John Prine In Spite of Ourselves (Oh Boy)
In Spite of Ourselves (Oh Boy)
Reviewed by Jerry Renshaw, Fri., Nov. 12, 1999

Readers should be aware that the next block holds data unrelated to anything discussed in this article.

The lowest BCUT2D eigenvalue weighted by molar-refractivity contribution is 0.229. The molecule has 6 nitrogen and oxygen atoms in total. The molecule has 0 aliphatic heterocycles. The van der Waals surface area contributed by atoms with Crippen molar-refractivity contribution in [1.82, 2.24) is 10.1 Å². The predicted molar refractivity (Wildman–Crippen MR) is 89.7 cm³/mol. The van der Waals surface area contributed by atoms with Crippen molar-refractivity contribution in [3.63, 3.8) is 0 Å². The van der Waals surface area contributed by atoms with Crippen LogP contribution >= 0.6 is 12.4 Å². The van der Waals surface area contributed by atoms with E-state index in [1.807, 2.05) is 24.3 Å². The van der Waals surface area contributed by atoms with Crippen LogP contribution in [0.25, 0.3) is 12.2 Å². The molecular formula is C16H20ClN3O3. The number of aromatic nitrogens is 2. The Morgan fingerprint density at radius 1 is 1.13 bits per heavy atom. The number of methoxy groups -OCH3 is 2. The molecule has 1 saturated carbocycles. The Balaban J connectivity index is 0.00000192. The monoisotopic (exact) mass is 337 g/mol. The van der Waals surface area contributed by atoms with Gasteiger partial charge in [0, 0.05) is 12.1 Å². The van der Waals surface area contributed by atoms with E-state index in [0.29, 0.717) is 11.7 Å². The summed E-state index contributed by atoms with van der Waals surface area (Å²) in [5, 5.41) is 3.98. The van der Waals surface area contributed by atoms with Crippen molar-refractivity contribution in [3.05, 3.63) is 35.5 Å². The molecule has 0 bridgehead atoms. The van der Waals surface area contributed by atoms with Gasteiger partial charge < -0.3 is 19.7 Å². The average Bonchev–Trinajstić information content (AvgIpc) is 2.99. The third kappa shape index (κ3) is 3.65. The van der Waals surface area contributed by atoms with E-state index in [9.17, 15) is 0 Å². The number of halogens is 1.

In Spite of Ourselves (Oh Boy)John Prine, one of the pre-eminent singer-songwriters of the last 20 years, almost totally sheds his folky trappings for this release, teaming up with a string of female vocalists for country duets. He certainly found the cream of the crop, too, from new artists (Patty Loveless, Trisha Yearwood), tried-and-true artists (Iris DeMent, Lucinda Williams), and never-to-be-forgotten artists (Emmylou Harris, Melba Montgomery). The choice of songs is especially delicious; Webb Pierce's "Back Street Affair," Hank Williams' "Wedding Bells," and Freddie Hart's "Loose Talk," among others. Prine's raw, craggy voice is the perfect foil for the honeyed partners in these songs, but the tunes that feature Melba Montgomery's Southern yowl work even b etter. The spare instrumentation of the backup band gives this In Spite of Ourselves the quiet dignity of a Shaker chair, with unobtrusive production and performances. Since the early Seventies, Prine has had a core audience, and every release of his is guaranteed to sell X number of units. It's nice to see him bank on the reputation he so richly deserves and take a chance with a traditional country release. It probably doesn't stand a snowball's chance in hell of getting country radio airplay, but that just reflects what's wrong with country radio, and not what's right with gentleman John Prine.